The term local coordinating entity means the local coordinating entity for the Heritage Area designated by section 5(d).
The term management plan means the management plan for the Heritage Area required under section 6.
The term map means the map entitled Mountains to Sound Greenway National Heritage Area, numbered 1, and dated January 31, 2011.
The term Secretary means the Secretary of the Interior.
The term State means the State of Washington.
The term tribal means each of the tribal government of the Snoqualmie, Yakama, Tulalip, Muckleshoot, and Colville Indian tribes.
Designation of the Mountains to Sound Greenway National Heritage Area
There is established in the State the Mountains to Sound Greenway National Heritage Area.
The Heritage Area shall consist of the approximately 1,550,000 acres of land and interests in land located in King and Kittitas counties in the State, as generally depicted on the map, including—
the land within the Yakima River Basin upstream of Manastash Creek in Kittitas county, including the Manastash and Teanaway drainages and the cities of Ellensburg, Roslyn, Cle Elum and South Cle Elum; and
the land in the Snoqualmie River, Cedar River, and Lake Washington watersheds and the Puget Sound nearshore watersheds in the cities of Seattle, Shoreline, and 22 additional cities in King County.
The map shall be on file and available for public inspection in the appropriate offices of the National Park Service, the Forest Service, and the local coordinating entity.
Local coordinating entity
The Mountains to Sound Greenway Trust, a nonprofit corporation recognized by the Federal Government as being organized for charitable purposes in the State, is designated as the local coordinating entity for the Heritage Area—
to facilitate, in partnership with Federal, State, and local partners, the development of the management plan for the Heritage Area; and
to act as a catalyst for the implementation of projects and programs among diverse partners in the Heritage Area.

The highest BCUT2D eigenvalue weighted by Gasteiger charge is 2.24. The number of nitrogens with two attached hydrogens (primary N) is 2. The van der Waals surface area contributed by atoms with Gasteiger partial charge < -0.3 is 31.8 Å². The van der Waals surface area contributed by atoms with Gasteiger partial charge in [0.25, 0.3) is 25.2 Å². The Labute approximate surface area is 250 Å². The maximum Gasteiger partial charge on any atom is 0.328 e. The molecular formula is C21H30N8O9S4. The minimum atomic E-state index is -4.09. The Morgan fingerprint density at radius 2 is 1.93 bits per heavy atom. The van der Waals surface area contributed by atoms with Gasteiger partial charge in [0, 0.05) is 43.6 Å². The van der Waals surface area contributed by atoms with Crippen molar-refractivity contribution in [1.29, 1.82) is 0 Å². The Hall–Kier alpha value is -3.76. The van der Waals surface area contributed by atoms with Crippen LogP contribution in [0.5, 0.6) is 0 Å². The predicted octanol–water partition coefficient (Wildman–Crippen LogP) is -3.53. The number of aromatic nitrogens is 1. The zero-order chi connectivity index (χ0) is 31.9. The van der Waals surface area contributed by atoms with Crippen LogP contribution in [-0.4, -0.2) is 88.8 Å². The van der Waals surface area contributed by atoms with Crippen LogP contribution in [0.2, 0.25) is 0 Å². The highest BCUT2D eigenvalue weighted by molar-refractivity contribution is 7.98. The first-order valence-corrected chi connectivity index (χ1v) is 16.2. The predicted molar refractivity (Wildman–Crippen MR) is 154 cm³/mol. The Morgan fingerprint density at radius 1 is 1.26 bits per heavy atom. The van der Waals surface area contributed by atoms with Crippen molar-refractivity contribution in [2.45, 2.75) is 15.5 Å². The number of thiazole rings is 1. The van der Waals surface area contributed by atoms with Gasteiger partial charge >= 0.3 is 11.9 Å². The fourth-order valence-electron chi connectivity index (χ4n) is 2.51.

To further the purposes of the Heritage Area, the local coordinating entity shall—
prepare and submit a management plan for the Heritage Area to the Secretary, in accordance with section 6;
facilitate and expedite the implementation of projects and programs among diverse partners in the Heritage Area;
encourage economic viability and sustainability that is consistent with the purposes of the Heritage Area;
every 5 years after the date on which the Secretary has approved the management plan, submit to the Secretary a report that describes—
the specific performance goals and accomplishments of the local coordinating entity;
the expenses and income of the local coordinating entity; and
significant grants or contracts made by the local coordinating entity to any other entities during the 5-year period;
make available for audit by the Secretary for each fiscal year for which the local coordinating entity receives Federal funds under this Act—
information pertaining to the expenditure of the Federal funds received under this Act; and
any funds matched to Federal funds received under this Act; and
consult with the Forest Service, National Park Service, the Governor of the State, and the Washington State Commissioner of Public Lands.
To further the purposes of the Heritage Area, the local coordinating entity may—
make grants to political jurisdictions, nonprofit organizations, and other parties within the Heritage Area;
enter into cooperative agreements with, or provide technical assistance to, political jurisdictions, nonprofit organizations, Federal agencies, and other interested parties;
hire and compensate staff, including individuals with expertise in—
natural, historical, cultural, educational, scenic, and recreational resource conservation;
economic and community development; and
heritage and interpretive planning;
obtain funds or services from any source, including Federal programs;
contract for goods or services; and
support activities that—
further the purposes of the Heritage Area; and
are consistent with the approved management plan.
Prohibition on acquisition of real property
The local coordinating entity may not acquire land or interests in land through condemnation.
Not later than 3 years after the date of enactment of this Act, the local coordinating entity shall submit to the Secretary for approval a proposed management plan for the Heritage Area.
The management plan shall—
incorporate an integrated and cooperative approach for the conservation, enhancement, management, and interpretation of the natural, cultural, historical, scenic, and recreational resources of the Heritage Area;
take into consideration plans of the Federal Government and State, tribal, and local governments;
an inventory of the natural, historical, cultural, educational, scenic, and recreational resources of the Heritage Area that relate to the national importance and themes of the Heritage Area that should be conserved and enhanced;
a description of strategies and recommendations for the conservation, funding, management, and development of the Heritage Area;
a history of—
the Mountains to Sound Greenway; and